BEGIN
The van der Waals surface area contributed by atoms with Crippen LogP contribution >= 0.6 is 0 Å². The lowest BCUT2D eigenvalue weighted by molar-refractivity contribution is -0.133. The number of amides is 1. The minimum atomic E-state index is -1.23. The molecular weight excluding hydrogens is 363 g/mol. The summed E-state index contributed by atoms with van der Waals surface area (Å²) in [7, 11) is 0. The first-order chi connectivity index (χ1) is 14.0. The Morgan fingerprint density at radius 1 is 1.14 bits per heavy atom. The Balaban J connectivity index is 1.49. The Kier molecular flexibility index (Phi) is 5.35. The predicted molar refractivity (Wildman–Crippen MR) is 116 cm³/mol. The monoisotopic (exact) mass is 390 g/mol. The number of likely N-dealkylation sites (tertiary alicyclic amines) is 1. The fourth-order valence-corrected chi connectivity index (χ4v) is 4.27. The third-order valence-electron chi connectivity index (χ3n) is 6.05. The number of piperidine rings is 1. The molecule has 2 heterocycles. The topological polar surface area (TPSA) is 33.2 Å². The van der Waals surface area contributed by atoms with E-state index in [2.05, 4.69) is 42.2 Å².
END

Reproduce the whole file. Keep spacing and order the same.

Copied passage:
The van der Waals surface area contributed by atoms with Crippen LogP contribution >= 0.6 is 0 Å². The lowest BCUT2D eigenvalue weighted by molar-refractivity contribution is -0.133. The number of amides is 1. The minimum atomic E-state index is -1.23. The molecular weight excluding hydrogens is 363 g/mol. The summed E-state index contributed by atoms with van der Waals surface area (Å²) in [7, 11) is 0. The first-order chi connectivity index (χ1) is 14.0. The Morgan fingerprint density at radius 1 is 1.14 bits per heavy atom. The Balaban J connectivity index is 1.49. The Kier molecular flexibility index (Phi) is 5.35. The predicted molar refractivity (Wildman–Crippen MR) is 116 cm³/mol. The monoisotopic (exact) mass is 390 g/mol. The number of likely N-dealkylation sites (tertiary alicyclic amines) is 1. The fourth-order valence-corrected chi connectivity index (χ4v) is 4.27. The third-order valence-electron chi connectivity index (χ3n) is 6.05. The number of piperidine rings is 1. The molecule has 2 heterocycles. The topological polar surface area (TPSA) is 33.2 Å². The van der Waals surface area contributed by atoms with E-state index in [2.05, 4.69) is 42.2 Å².